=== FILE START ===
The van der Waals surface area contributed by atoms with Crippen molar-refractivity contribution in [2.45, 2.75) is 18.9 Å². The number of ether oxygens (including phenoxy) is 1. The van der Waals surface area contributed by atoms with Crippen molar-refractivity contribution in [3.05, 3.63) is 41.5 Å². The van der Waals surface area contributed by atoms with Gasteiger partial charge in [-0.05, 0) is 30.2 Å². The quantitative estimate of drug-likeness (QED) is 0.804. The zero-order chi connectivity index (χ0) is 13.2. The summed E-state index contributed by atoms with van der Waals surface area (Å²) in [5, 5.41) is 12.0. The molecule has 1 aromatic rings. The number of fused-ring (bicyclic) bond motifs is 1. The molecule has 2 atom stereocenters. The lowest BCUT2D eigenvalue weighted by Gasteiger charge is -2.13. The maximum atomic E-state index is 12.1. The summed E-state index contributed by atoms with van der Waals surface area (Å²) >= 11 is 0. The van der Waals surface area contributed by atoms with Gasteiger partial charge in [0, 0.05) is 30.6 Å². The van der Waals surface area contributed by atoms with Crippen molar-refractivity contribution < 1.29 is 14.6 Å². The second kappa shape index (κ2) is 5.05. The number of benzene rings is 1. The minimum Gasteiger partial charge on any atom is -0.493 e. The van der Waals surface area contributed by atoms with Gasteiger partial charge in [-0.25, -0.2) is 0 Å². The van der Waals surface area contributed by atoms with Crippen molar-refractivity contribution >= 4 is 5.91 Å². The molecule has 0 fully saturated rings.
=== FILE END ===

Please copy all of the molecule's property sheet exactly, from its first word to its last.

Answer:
The van der Waals surface area contributed by atoms with Crippen molar-refractivity contribution in [2.45, 2.75) is 18.9 Å². The number of ether oxygens (including phenoxy) is 1. The van der Waals surface area contributed by atoms with Crippen molar-refractivity contribution in [3.05, 3.63) is 41.5 Å². The van der Waals surface area contributed by atoms with Gasteiger partial charge in [-0.05, 0) is 30.2 Å². The quantitative estimate of drug-likeness (QED) is 0.804. The zero-order chi connectivity index (χ0) is 13.2. The summed E-state index contributed by atoms with van der Waals surface area (Å²) in [5, 5.41) is 12.0. The molecule has 1 aromatic rings. The number of fused-ring (bicyclic) bond motifs is 1. The molecule has 2 atom stereocenters. The lowest BCUT2D eigenvalue weighted by Gasteiger charge is -2.13. The maximum atomic E-state index is 12.1. The summed E-state index contributed by atoms with van der Waals surface area (Å²) >= 11 is 0. The van der Waals surface area contributed by atoms with Gasteiger partial charge in [0, 0.05) is 30.6 Å². The van der Waals surface area contributed by atoms with Crippen molar-refractivity contribution < 1.29 is 14.6 Å². The second kappa shape index (κ2) is 5.05. The number of benzene rings is 1. The minimum Gasteiger partial charge on any atom is -0.493 e. The van der Waals surface area contributed by atoms with Gasteiger partial charge in [-0.25, -0.2) is 0 Å². The van der Waals surface area contributed by atoms with Crippen molar-refractivity contribution >= 4 is 5.91 Å². The molecule has 0 fully saturated rings.